The study protocol complied with the principles enunciated in the Helsinki Declaration(15). The field teams were instructed to explain the purpose of the NSP and data collection to each child's mother or caregiver, and, if present, to the father and/or household head; data collection proceeded only after written informed consent was obtained. Participation was voluntary and all participants were free to withdraw at any stage of the interview. The protocol was approved by the Ethical Review Committee of the Bangladesh Medical Research Council, and the plan for secondary data analysis was approved by the Institutional Review Board of the Johns Hopkins School of Medicine.

Categorical variables were compared using the χ 2 test. Separate multivariable models were used to examine the relationship between the family having a home garden in the last 12 months and night blindness in children, stratified by the child's receipt of vitamin A supplementation in the last 6 months. Variables that were significantly associated with night blindness in children were included in the respective, final multivariable models. Population-based weighting was used in all analyses to account for differences in population size among the various divisions. The level of significance in the present study was P < 0·05.

Results

Of 158 898 children aged 12–59 months in rural Bangladesh, 45 606 (29 %) did not receive vitamin A capsules in the last 6 months. Among children who did and did not receive vitamin A capsules in the last 6 months, the proportions of those with night blindness were 0·07 % and 0·13 %, respectively. The demographic characteristics of households with and without night blindness in children are shown in Table 1. Households with mothers who were less educated, had younger children, had a lower weekly per capita household expenditure and did not have a home garden were more likely to have a child with night blindness. The prevalence of night blindness was highest in Barisal and Rajshahi and lowest in Dhaka and Chittagong divisions.

Table 1 Risk factors for night blindness in children aged 12–59 months from families in rural Bangladesh

*Quintile 1 (the reference quintile) is the lowest and quintile 5 is the highest.

Multivariable models are shown for the relationship between having a home garden and night blindness in children, stratified by receipt of vitamin A supplementation in the last 6 months (Table 2). Among children who did not receive vitamin A, the lack of ownership of a home garden was related to night blindness in a multivariable logistic regression model adjusting for maternal education, child's age, weekly per capita household expenditure, location, season of data collection, height-for-age Z-score, diarrhoeal morbidity and breast-feeding status. The relationship between having a home garden and night blindness in children was not significant among children who received vitamin A supplementation in the last 6 months. Additional multivariable models were performed to examine the relationship between garden type and night blindness in children, stratified by receipt of vitamin A supplementation in the last 6 months, adjusting for potential confounders. Among children who did not receive vitamin A, the risk of having night blindness with a traditional, improved and developed garden compared with no garden was: OR = 0·30 (95 % CI 0·16, 0·60; P = 0·0002); OR = 0·43 (95 % CI 0·19, 0·99; P = 0·05); and OR = 0·35 (95 % CI 0·11, 1·16; P = 0·09), respectively. Among children who received vitamin A, the risk of having night blindness with a traditional, improved and developed garden compared with no garden was: OR = 0·72 (95 % CI 0·39, 1·32; P = 0·29); OR = 0·97 (95 % CI 0·42, 2·25; P = 0·94); and OR = 1·01 (95 % CI 0·23, 4·54; P = 0·98), respectively.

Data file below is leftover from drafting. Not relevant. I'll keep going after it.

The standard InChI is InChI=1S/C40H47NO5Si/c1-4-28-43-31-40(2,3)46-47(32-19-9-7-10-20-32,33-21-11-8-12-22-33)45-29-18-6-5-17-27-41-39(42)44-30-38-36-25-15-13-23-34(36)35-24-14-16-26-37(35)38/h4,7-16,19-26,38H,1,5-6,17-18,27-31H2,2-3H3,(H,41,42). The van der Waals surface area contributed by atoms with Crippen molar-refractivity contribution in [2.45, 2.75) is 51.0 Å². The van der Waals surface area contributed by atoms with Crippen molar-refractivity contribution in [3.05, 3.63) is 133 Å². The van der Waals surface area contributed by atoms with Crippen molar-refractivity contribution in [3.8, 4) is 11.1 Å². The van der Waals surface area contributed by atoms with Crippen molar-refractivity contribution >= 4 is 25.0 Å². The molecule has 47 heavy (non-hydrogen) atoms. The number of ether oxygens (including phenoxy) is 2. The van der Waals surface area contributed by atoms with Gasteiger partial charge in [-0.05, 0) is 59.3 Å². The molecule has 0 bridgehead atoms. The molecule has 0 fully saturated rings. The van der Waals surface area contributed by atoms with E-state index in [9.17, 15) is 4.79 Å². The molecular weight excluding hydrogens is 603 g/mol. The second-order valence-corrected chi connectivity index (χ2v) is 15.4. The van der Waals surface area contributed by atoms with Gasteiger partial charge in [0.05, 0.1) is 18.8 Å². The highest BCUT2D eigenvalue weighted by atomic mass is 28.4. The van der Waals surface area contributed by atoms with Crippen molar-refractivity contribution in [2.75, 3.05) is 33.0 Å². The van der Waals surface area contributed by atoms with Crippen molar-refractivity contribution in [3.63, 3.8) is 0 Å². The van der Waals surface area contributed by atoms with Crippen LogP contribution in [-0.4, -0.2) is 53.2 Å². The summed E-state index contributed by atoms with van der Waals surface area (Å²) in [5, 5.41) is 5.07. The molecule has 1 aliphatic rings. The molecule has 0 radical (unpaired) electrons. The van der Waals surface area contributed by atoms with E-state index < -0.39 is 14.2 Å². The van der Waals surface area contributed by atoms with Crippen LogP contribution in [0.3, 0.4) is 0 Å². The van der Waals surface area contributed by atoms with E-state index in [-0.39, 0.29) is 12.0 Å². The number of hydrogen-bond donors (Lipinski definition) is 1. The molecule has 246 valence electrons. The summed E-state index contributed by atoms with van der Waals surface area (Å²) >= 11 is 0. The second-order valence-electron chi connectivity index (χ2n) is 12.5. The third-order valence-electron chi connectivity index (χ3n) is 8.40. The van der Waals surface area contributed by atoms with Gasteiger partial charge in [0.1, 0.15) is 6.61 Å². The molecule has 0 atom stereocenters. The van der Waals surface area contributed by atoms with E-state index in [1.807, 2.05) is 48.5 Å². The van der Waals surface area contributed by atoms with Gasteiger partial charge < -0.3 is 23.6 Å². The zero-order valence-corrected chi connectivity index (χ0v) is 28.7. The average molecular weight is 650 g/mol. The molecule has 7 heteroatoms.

Table 2 Separate multivariable models for the relationship of ownership of a home garden in the last 12 months with night blindness in children with and without vitamin A coverage in the last 6 monthsFootnote *

* Separate multivariable models are each adjusted for maternal education, child's age, weekly per capita household expenditure, location, height-for-age Z-score, season, diarrhoeal morbidity and breast-feeding status.

Discussion

The present study shows that the odds of night blindness among pre-school children who had not received vitamin A capsules were higher when the household did not have a home garden. Conversely, no significant relationship was found between having a home garden and night blindness among children who received high-dose vitamin A capsules in the last 6 months.